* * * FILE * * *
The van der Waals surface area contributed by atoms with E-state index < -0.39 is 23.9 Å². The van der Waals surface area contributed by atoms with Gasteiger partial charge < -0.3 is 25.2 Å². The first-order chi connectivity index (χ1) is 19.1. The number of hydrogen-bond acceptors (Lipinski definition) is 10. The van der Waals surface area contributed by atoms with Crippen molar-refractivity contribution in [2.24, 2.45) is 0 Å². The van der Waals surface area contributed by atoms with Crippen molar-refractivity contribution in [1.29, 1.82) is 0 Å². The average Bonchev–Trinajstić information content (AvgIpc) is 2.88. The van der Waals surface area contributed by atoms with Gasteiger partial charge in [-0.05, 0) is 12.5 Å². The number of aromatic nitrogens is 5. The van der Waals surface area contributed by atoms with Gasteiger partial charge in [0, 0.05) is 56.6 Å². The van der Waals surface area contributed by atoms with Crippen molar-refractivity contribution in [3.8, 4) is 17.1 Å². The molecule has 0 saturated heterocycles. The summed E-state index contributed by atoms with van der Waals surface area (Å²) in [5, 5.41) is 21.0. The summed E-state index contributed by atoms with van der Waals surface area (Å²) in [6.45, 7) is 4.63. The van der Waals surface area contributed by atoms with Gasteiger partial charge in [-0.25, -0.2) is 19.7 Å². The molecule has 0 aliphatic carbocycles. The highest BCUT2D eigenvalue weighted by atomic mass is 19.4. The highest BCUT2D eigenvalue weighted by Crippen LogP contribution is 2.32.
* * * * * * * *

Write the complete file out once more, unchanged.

The van der Waals surface area contributed by atoms with E-state index < -0.39 is 23.9 Å². The van der Waals surface area contributed by atoms with Gasteiger partial charge < -0.3 is 25.2 Å². The first-order chi connectivity index (χ1) is 19.1. The number of hydrogen-bond acceptors (Lipinski definition) is 10. The van der Waals surface area contributed by atoms with Crippen molar-refractivity contribution in [2.24, 2.45) is 0 Å². The van der Waals surface area contributed by atoms with Crippen molar-refractivity contribution in [1.29, 1.82) is 0 Å². The average Bonchev–Trinajstić information content (AvgIpc) is 2.88. The van der Waals surface area contributed by atoms with Gasteiger partial charge in [-0.05, 0) is 12.5 Å². The number of aromatic nitrogens is 5. The van der Waals surface area contributed by atoms with Gasteiger partial charge in [0, 0.05) is 56.6 Å². The van der Waals surface area contributed by atoms with Crippen molar-refractivity contribution in [3.8, 4) is 17.1 Å². The molecule has 0 saturated heterocycles. The summed E-state index contributed by atoms with van der Waals surface area (Å²) in [5, 5.41) is 21.0. The summed E-state index contributed by atoms with van der Waals surface area (Å²) in [6.45, 7) is 4.63. The van der Waals surface area contributed by atoms with Gasteiger partial charge in [-0.25, -0.2) is 19.7 Å². The molecule has 0 aliphatic carbocycles. The highest BCUT2D eigenvalue weighted by atomic mass is 19.4. The highest BCUT2D eigenvalue weighted by Crippen LogP contribution is 2.32.